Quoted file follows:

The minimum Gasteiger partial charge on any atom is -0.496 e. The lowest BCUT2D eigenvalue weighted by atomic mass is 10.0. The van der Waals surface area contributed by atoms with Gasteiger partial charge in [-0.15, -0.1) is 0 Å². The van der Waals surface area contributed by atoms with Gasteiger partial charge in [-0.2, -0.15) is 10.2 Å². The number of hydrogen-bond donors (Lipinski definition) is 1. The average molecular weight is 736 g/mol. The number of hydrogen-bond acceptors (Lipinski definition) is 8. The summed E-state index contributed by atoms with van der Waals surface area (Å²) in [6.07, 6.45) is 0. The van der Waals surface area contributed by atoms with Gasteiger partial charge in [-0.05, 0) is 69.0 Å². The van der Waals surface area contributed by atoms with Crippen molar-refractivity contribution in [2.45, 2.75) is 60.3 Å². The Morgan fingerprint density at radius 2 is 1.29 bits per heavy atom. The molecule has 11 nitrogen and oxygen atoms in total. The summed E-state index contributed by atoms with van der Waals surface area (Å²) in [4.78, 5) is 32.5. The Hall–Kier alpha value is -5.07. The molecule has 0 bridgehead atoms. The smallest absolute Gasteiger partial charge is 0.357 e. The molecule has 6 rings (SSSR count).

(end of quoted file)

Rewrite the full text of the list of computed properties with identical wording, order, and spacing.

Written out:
The minimum Gasteiger partial charge on any atom is -0.496 e. The lowest BCUT2D eigenvalue weighted by atomic mass is 10.0. The van der Waals surface area contributed by atoms with Gasteiger partial charge in [-0.15, -0.1) is 0 Å². The van der Waals surface area contributed by atoms with Gasteiger partial charge in [-0.2, -0.15) is 10.2 Å². The number of hydrogen-bond donors (Lipinski definition) is 1. The average molecular weight is 736 g/mol. The number of hydrogen-bond acceptors (Lipinski definition) is 8. The summed E-state index contributed by atoms with van der Waals surface area (Å²) in [6.07, 6.45) is 0. The van der Waals surface area contributed by atoms with Gasteiger partial charge in [-0.05, 0) is 69.0 Å². The van der Waals surface area contributed by atoms with Crippen molar-refractivity contribution in [2.45, 2.75) is 60.3 Å². The Morgan fingerprint density at radius 2 is 1.29 bits per heavy atom. The molecule has 11 nitrogen and oxygen atoms in total. The summed E-state index contributed by atoms with van der Waals surface area (Å²) in [4.78, 5) is 32.5. The Hall–Kier alpha value is -5.07. The molecule has 0 bridgehead atoms. The smallest absolute Gasteiger partial charge is 0.357 e. The molecule has 6 rings (SSSR count).